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Demonetisation: The Whiff Of Money

On 8 November, came the tsunami; since then, growth has been on a southward sojourn. Is demonetisation to be blamed, asks Raghu Mohan

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It’s hard to draw up a balance-sheet on demonetisation, especially when nothing comparable — wherein 86 per cent of the currency in circulation is pulled out at one go — has been done anywhere on this planet.

All kinds of reasons have been extended to justify it — to clean up the moral fabric of society; better tax compliance; an assault on black money; to tackle counterfeit notes and terrorism; to encourage lesser use of cash and boost digital payments. Of course, there’s no denying that these are all laudable goals. But what exactly have we achieved?

Was the timing of it right? That’s assuming it was a rational move in the first place. Growth in GDP had soared to an all-time high of 9.13 per cent in the fourth quarter of 2015-16, but had started to wane by the third quarter of 2016-17.

On 8 November, came the tsunami; since then, growth has been on a southward sojourn. Is demonetisation to be blamed? Ranen Banerjee, Partner- Public Finance, Economics and Urban at PwC (India) feels “It may or may not be”.

His point is that maybe the informal sector faced the brunt and economic activities were severely constrained as widely reported. But then, it’s also known that GDP captures the informal sector data in a roundabout way and the post-demonetisation effect on the informal sector may not be fully captured in the GDP data itself.

“Therefore, the slowdown may not be owing to demonetisation as GDP could just be following the falling streak of the prior three quarters,” says Banerjee. It’s safe to assume that demonetisation may have hastened the fall in GDP; and the GST aggravated it — perhaps.

It was put forth that demonetisation would lead to a sharp fall in lending rates due to an uptick in banks’ current and savings accounts (and an across-the-board spurt in inter-bank liquidity); boost credit offtake; and this, in turn, would aid India Inc.’s investment buoyancy.

It didn’t pan out the way it was imagined for structural reasons. For, despite repeated repo rate cuts by Mint Road even in the pre-demonetised world, banks didn’t pass it on in equal measure due to the deadweight of dud-loans on their books.

Let’s also get this clear — the benefits of lower rates are not passed on in a secular way even at the best of times; at no point is it so as it depends on the sector-risk outlook of banks. Banks may announce rate cuts, but as to whether they lend at the lower rates is a different matter. The premise of    demonetisation was that it would in some magical way help to clear up the woods.

What about the decline in the currency with the public? It’s pointed out by Abheek Barua, Chief Economist at HDFC Bank, that to assume it implies a structural drop in cash usage is perhaps misleading, as it “involves a flawed linkage”.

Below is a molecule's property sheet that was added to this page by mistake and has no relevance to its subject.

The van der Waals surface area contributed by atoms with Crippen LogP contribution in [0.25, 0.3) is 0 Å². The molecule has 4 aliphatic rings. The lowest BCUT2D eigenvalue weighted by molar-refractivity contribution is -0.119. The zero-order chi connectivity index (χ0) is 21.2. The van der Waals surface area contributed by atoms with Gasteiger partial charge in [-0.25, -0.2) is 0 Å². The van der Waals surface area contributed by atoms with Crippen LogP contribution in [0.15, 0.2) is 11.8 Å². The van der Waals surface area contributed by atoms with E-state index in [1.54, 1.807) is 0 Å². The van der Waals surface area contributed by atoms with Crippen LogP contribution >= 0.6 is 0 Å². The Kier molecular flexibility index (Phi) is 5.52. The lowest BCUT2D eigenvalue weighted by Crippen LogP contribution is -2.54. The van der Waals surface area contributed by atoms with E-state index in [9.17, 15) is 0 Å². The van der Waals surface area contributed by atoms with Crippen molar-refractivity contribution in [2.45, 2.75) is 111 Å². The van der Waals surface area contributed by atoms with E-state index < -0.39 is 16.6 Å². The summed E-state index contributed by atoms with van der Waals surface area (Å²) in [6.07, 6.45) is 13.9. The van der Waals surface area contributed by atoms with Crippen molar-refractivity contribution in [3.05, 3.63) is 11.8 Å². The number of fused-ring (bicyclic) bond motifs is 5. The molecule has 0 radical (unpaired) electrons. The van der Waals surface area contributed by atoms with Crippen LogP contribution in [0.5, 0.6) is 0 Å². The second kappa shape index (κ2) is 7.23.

There was a sudden spike in currency in circulation in early 2016 — between January and October 2016, it went up at a monthly average rate of 15 per cent year-on-year (YoY) compared to an average growth of 11 per cent in 2015 and 10 per cent in 2014.

Some, including the then RBI governor Raghuram Rajan, attributed it to state elections in Assam, Kerala, Tamil Nadu, West Bengal, and Puducherry; others to the environment of low real interest rates which made savings less attractive.

“Whatever the reason, the 2016 level of currency-with-public was an aberration from the normal trend and consequently a comparison with that number gives a wrong picture,” notes Baruah. A big positive was that digital payments saw an uptick post-demonetisation (albeit from a low base), but have since come off. Many outlets are back to “cash”.

Things would have been radically different had digital payments been incentivised as in South Korea, where merchants got a tax-break. What has also been lost in the din is that banks are now reviewing their entire digital strategy — web, mobile, point-of-sale machines (PoS) and automated teller machine deployments; all this even as the branch itself undergoes a change due to technology.

Take PoS machines — the surge in their number post-demonetisation (to 28.4 lakh as of July 2017 from 13.8 lakh in March 2016) has resulted in an increase in plastic transactions. But this has come at a price — the State Bank of India estimates the annual loss to the banking industry at around Rs 3,800 crore — the difference between OFF-us (if the issuing bank and the acquiring bank are different) and ON-us swipes (if they are the same).

Then you have the threat from fintechs, small payment banks and other tech-disruptions down the line. Given the pressure on their balance sheets and the state of the economy, it is likely that many banks just don’t have the bandwidth to get their head around all these myriad issues.

So, what did demonetisation achieve? Well as we said at the start — it’s hard to draw up a balance sheet on it.

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